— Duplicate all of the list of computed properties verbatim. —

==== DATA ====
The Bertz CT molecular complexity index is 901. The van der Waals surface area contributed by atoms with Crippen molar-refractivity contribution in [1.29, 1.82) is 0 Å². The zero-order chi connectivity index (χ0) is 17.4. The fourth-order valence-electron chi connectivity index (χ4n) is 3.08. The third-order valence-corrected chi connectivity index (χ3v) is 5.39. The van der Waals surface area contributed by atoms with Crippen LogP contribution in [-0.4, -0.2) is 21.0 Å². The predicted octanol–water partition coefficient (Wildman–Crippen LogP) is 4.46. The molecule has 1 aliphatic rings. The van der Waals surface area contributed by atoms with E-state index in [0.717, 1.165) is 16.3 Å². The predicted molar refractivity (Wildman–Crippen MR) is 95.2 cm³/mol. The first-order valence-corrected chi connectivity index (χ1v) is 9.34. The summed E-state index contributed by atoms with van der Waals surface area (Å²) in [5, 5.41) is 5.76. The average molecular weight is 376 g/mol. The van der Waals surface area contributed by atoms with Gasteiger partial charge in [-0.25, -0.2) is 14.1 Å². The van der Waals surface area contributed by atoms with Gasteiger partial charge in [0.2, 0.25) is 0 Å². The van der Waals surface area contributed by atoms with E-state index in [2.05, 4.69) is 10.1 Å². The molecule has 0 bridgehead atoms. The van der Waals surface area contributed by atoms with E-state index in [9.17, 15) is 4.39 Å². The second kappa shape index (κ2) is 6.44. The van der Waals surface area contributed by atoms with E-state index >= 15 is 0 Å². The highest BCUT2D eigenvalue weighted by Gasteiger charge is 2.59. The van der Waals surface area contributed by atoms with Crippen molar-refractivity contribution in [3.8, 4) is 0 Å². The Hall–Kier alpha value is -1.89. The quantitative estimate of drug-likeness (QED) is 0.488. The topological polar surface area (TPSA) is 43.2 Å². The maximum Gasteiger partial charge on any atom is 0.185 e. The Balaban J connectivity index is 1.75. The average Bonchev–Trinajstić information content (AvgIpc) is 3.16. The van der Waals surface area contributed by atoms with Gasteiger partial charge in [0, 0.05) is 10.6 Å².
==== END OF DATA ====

The Bertz CT molecular complexity index is 901. The van der Waals surface area contributed by atoms with Crippen molar-refractivity contribution in [1.29, 1.82) is 0 Å². The zero-order chi connectivity index (χ0) is 17.4. The fourth-order valence-electron chi connectivity index (χ4n) is 3.08. The third-order valence-corrected chi connectivity index (χ3v) is 5.39. The van der Waals surface area contributed by atoms with Crippen LogP contribution in [-0.4, -0.2) is 21.0 Å². The predicted octanol–water partition coefficient (Wildman–Crippen LogP) is 4.46. The molecule has 1 aliphatic rings. The van der Waals surface area contributed by atoms with E-state index in [0.717, 1.165) is 16.3 Å². The predicted molar refractivity (Wildman–Crippen MR) is 95.2 cm³/mol. The first-order valence-corrected chi connectivity index (χ1v) is 9.34. The summed E-state index contributed by atoms with van der Waals surface area (Å²) in [5, 5.41) is 5.76. The average molecular weight is 376 g/mol. The van der Waals surface area contributed by atoms with Gasteiger partial charge in [-0.25, -0.2) is 14.1 Å². The van der Waals surface area contributed by atoms with Gasteiger partial charge in [0.2, 0.25) is 0 Å². The van der Waals surface area contributed by atoms with E-state index in [2.05, 4.69) is 10.1 Å². The molecule has 0 bridgehead atoms. The van der Waals surface area contributed by atoms with E-state index in [9.17, 15) is 4.39 Å². The second kappa shape index (κ2) is 6.44. The van der Waals surface area contributed by atoms with E-state index >= 15 is 0 Å². The highest BCUT2D eigenvalue weighted by Gasteiger charge is 2.59. The van der Waals surface area contributed by atoms with Crippen molar-refractivity contribution in [3.8, 4) is 0 Å². The Hall–Kier alpha value is -1.89. The quantitative estimate of drug-likeness (QED) is 0.488. The topological polar surface area (TPSA) is 43.2 Å². The maximum Gasteiger partial charge on any atom is 0.185 e. The Balaban J connectivity index is 1.75. The average Bonchev–Trinajstić information content (AvgIpc) is 3.16. The van der Waals surface area contributed by atoms with Gasteiger partial charge in [0, 0.05) is 10.6 Å².